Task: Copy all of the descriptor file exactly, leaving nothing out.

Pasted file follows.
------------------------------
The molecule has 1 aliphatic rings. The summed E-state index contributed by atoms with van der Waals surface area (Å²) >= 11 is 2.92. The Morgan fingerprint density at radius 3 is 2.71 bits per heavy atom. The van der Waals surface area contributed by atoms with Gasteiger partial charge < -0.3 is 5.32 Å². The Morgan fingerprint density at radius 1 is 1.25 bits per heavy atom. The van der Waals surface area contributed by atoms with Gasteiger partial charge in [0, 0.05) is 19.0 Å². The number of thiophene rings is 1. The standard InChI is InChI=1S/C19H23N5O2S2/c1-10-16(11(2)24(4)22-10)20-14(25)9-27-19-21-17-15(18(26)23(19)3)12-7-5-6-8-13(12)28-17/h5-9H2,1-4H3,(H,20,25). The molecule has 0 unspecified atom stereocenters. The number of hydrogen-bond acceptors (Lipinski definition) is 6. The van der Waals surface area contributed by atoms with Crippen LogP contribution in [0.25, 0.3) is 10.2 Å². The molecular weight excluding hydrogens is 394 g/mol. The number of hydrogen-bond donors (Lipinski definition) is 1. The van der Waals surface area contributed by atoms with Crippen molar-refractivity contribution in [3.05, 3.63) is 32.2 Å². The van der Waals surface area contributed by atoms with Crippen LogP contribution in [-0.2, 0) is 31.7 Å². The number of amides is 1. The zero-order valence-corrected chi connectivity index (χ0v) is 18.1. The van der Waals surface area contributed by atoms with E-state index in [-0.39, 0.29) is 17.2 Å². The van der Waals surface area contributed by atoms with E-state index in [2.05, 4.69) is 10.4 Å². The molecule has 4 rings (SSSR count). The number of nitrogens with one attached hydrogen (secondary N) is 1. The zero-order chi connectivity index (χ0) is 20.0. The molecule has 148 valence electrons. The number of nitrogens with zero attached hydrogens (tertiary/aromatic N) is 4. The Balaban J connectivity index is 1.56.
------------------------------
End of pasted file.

The molecule has 1 aliphatic rings. The summed E-state index contributed by atoms with van der Waals surface area (Å²) >= 11 is 2.92. The Morgan fingerprint density at radius 3 is 2.71 bits per heavy atom. The van der Waals surface area contributed by atoms with Gasteiger partial charge < -0.3 is 5.32 Å². The Morgan fingerprint density at radius 1 is 1.25 bits per heavy atom. The van der Waals surface area contributed by atoms with Gasteiger partial charge in [0, 0.05) is 19.0 Å². The number of thiophene rings is 1. The standard InChI is InChI=1S/C19H23N5O2S2/c1-10-16(11(2)24(4)22-10)20-14(25)9-27-19-21-17-15(18(26)23(19)3)12-7-5-6-8-13(12)28-17/h5-9H2,1-4H3,(H,20,25). The molecule has 0 unspecified atom stereocenters. The number of hydrogen-bond acceptors (Lipinski definition) is 6. The van der Waals surface area contributed by atoms with Crippen LogP contribution in [0.25, 0.3) is 10.2 Å². The molecular weight excluding hydrogens is 394 g/mol. The number of hydrogen-bond donors (Lipinski definition) is 1. The van der Waals surface area contributed by atoms with Crippen molar-refractivity contribution in [3.05, 3.63) is 32.2 Å². The van der Waals surface area contributed by atoms with Crippen LogP contribution in [-0.2, 0) is 31.7 Å². The number of amides is 1. The zero-order valence-corrected chi connectivity index (χ0v) is 18.1. The van der Waals surface area contributed by atoms with E-state index in [-0.39, 0.29) is 17.2 Å². The van der Waals surface area contributed by atoms with E-state index in [2.05, 4.69) is 10.4 Å². The molecule has 4 rings (SSSR count). The number of nitrogens with one attached hydrogen (secondary N) is 1. The zero-order chi connectivity index (χ0) is 20.0. The molecule has 148 valence electrons. The number of nitrogens with zero attached hydrogens (tertiary/aromatic N) is 4. The Balaban J connectivity index is 1.56.